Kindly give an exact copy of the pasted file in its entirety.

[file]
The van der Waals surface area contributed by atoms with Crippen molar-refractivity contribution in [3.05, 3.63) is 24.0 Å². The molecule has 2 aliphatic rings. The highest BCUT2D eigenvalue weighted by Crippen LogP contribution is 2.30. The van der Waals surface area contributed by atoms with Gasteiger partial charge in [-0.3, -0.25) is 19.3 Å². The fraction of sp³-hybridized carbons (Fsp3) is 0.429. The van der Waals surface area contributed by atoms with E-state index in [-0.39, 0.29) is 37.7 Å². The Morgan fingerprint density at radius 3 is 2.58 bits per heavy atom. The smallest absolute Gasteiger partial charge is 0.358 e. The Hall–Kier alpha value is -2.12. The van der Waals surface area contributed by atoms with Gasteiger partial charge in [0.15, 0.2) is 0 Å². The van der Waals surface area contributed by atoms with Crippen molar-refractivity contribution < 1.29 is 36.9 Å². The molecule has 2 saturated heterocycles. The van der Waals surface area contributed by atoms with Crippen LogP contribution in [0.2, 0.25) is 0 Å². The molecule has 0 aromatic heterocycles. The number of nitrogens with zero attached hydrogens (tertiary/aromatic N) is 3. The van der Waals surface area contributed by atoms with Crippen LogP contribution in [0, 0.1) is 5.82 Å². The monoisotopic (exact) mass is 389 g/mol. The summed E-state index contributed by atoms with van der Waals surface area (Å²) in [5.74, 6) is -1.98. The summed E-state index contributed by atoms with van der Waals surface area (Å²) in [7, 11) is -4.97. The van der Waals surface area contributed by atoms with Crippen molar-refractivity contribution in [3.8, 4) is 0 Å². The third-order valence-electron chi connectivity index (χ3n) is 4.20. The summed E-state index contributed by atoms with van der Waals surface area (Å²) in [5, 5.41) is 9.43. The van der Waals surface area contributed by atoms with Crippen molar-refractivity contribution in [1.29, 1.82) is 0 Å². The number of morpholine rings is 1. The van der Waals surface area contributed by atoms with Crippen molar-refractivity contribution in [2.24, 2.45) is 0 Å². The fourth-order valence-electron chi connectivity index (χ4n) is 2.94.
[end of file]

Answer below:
The van der Waals surface area contributed by atoms with Crippen molar-refractivity contribution in [3.05, 3.63) is 24.0 Å². The molecule has 2 aliphatic rings. The highest BCUT2D eigenvalue weighted by Crippen LogP contribution is 2.30. The van der Waals surface area contributed by atoms with Gasteiger partial charge in [-0.3, -0.25) is 19.3 Å². The fraction of sp³-hybridized carbons (Fsp3) is 0.429. The van der Waals surface area contributed by atoms with E-state index in [-0.39, 0.29) is 37.7 Å². The Morgan fingerprint density at radius 3 is 2.58 bits per heavy atom. The smallest absolute Gasteiger partial charge is 0.358 e. The Hall–Kier alpha value is -2.12. The van der Waals surface area contributed by atoms with Gasteiger partial charge in [0.15, 0.2) is 0 Å². The van der Waals surface area contributed by atoms with Crippen molar-refractivity contribution < 1.29 is 36.9 Å². The molecule has 2 saturated heterocycles. The van der Waals surface area contributed by atoms with Crippen LogP contribution in [0.2, 0.25) is 0 Å². The molecule has 0 aromatic heterocycles. The number of nitrogens with zero attached hydrogens (tertiary/aromatic N) is 3. The van der Waals surface area contributed by atoms with Crippen LogP contribution in [0, 0.1) is 5.82 Å². The monoisotopic (exact) mass is 389 g/mol. The summed E-state index contributed by atoms with van der Waals surface area (Å²) in [5.74, 6) is -1.98. The summed E-state index contributed by atoms with van der Waals surface area (Å²) in [7, 11) is -4.97. The van der Waals surface area contributed by atoms with Crippen molar-refractivity contribution in [3.8, 4) is 0 Å². The third-order valence-electron chi connectivity index (χ3n) is 4.20. The summed E-state index contributed by atoms with van der Waals surface area (Å²) in [5, 5.41) is 9.43. The van der Waals surface area contributed by atoms with Crippen molar-refractivity contribution in [1.29, 1.82) is 0 Å². The number of morpholine rings is 1. The van der Waals surface area contributed by atoms with Crippen molar-refractivity contribution in [2.24, 2.45) is 0 Å². The fourth-order valence-electron chi connectivity index (χ4n) is 2.94.